Is it finally here? SpaceX’s Falcon Heavy—a large rocket roughly equivalent to three of its Falcon 9 launch vehicles strung together and expected to be the most powerful rocket in operation when it lifts off—has been promised for years.
Today, after weeks of dress rehearsals on their launch pad at Kennedy Space Center, engineers fired the enormous rocket’s engines for twelve seconds, a test known as a static-fire performed ahead of a maiden flight expected in just weeks.
CEO Elon Musk weighed in to say the results were promising:
The Falcon Heavy performed its first test firing at SpaceX’s Texas propulsion lab before arriving at the company’s Florida launch facility in 2017. The company’s engineers have spent years figuring out how to strap powerful rocket boosters together so they work in precise harmony, a process beset by stops and starts. The final product will be the largest rocket since the Apollo program’s Saturn V, able to launch the heaviest satellites into orbit and send scientific missions out into the solar system.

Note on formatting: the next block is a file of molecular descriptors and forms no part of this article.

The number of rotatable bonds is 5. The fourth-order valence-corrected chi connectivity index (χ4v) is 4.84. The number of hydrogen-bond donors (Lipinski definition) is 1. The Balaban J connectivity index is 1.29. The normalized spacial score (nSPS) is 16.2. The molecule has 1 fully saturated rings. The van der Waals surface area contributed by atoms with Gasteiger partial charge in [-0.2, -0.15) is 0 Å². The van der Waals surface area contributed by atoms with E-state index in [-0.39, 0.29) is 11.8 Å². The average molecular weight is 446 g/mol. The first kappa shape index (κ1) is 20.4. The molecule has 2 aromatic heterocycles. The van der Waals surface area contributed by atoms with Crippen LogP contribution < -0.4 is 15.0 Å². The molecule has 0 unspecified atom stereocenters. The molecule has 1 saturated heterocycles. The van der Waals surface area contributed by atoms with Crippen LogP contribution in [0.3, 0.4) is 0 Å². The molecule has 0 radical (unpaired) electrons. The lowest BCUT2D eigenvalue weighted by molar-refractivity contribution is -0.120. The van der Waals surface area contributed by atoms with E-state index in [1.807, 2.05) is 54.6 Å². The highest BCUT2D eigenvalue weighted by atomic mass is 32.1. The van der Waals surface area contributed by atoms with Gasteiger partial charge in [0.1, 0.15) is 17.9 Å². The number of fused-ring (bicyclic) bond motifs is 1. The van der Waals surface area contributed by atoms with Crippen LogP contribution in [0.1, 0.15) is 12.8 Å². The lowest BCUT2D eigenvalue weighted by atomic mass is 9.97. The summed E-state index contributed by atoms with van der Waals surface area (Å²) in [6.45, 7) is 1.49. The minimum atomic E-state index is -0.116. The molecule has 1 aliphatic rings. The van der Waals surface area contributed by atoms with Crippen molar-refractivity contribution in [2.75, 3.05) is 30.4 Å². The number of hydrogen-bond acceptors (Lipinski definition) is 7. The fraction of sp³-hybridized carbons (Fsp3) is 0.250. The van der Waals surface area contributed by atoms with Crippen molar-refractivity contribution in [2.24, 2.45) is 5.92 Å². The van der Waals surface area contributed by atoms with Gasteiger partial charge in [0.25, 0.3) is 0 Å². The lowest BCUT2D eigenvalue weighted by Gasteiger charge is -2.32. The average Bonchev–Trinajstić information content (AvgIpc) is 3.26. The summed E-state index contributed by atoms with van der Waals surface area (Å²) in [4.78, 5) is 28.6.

Its launch will represent another major first for SpaceX, and promises to be quite the sight. In the company’s pursuit of reusability, all three boosters are expected to fly back down to earth once the payload has been launched:
And what is that payload? In the spirit of stunt debuts, SpaceX will launch Musk’s Tesla Roadster into space, an attempt to put the vehicle in orbit around Mars for a billion years.
But that’s only if the rocket and its payload don’t wind up in pieces in the Atlantic.
“There is a lot of risk associated with Falcon Heavy, a real good chance that that big one doesn’t make it to orbit,” Musk said in July 2017. “I want to make sure to set expectations appropriately.”